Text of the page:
Statistics Canada released its June 2018 Labour Force Survey which shows 32,000 jobs added to the Canadian economy. While unemployment rose by 0.2 percentage points to 6.0 percent, this was due to an increase in job seekers.
32,000: The economy added 32,000 jobs in June.
6.0%: The unemployment rate rose to 6.0 percent.
3.6%: Wages increased 3.6 percent over the last year.
The 32,000 jobs added in June beat analyst expectations. Many of the gains were in important sectors like construction, manufacturing and natural resources. The rise in the unemployment rate is due to the addition of nearly 76,000 job seekers to the labour force which suggests that more Canadians are optimistic that they can find work due to the strong economy. Year-over-year wage growth is relatively strong at 3.6 percent.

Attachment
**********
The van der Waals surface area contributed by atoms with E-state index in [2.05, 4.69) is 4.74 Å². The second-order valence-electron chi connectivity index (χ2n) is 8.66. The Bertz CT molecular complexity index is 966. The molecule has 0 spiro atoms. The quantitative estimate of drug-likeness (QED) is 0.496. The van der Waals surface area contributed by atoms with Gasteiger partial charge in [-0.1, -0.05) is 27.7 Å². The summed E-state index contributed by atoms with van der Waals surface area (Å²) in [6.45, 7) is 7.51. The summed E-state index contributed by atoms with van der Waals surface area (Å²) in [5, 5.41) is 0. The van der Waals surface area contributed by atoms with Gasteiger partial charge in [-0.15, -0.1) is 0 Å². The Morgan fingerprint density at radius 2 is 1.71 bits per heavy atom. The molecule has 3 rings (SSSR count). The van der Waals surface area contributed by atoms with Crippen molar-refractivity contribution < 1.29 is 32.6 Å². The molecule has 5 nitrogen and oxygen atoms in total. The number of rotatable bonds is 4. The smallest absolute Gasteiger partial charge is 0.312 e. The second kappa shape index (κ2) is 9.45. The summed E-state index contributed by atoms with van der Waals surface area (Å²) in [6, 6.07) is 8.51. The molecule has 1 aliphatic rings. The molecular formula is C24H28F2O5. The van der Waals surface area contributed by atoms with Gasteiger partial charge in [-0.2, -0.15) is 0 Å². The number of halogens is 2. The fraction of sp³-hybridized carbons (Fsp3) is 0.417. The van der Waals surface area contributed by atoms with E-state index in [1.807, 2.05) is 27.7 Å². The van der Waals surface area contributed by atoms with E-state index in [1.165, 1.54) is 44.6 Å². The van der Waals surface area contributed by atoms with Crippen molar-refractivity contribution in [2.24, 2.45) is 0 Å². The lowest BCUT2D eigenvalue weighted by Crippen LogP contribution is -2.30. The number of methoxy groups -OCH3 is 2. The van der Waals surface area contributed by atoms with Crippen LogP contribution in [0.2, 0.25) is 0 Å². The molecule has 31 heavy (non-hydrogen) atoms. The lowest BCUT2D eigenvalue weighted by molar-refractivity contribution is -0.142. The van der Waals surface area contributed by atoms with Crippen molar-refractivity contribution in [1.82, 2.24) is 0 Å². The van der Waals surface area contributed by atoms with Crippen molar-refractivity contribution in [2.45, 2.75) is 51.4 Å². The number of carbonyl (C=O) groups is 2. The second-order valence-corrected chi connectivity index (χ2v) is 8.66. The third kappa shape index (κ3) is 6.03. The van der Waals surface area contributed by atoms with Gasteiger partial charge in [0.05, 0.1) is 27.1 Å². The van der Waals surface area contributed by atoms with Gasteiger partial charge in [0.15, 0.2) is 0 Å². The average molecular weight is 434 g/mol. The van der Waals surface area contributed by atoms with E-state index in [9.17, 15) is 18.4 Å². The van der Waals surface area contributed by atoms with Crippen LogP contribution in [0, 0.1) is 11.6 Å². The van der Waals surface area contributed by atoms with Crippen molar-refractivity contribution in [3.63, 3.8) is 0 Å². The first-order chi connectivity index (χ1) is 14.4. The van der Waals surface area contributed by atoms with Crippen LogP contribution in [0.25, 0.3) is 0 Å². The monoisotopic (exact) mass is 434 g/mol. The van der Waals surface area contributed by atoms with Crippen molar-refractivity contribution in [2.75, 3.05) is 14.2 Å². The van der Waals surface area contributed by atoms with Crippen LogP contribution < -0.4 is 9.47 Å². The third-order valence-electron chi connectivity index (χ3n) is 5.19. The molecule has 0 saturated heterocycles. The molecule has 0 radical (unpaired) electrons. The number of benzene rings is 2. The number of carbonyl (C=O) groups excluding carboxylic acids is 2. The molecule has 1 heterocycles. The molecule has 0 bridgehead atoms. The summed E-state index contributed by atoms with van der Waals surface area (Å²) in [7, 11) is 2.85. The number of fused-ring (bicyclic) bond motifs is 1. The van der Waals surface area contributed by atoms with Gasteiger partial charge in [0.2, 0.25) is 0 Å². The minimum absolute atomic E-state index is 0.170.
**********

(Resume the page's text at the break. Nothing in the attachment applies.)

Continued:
The aggregate job gain figures in June do not tell the whole story. Canada added only 9,100 full-time jobs in June and 22,700 part-time positions. The services sectors lost 14,700 jobs mostly because of big decreases in accommodation and food services positions. The wholesale and retail trade also had a significant decrease in jobs last month.
Additionally, the job gains only came from three provinces: Ontario, Saskatchewan and Manitoba. Everywhere else the market either shed jobs or remained flat.
Trade uncertainties with the U.S. cast the biggest shadow over economic forecasts for the coming months. NAFTA renegotiations dominate and undermine the outlook for the export sector. This is particularly important for the non-energy sector, which has already had several industries being subjected to tariffs this year.
Additionally, these numbers were released just days before the Bank of Canada’s decision on interest rates. Analysts expect that despite the trade concerns, employment and wage growth numbers are strong enough to prompt an increase in the benchmark.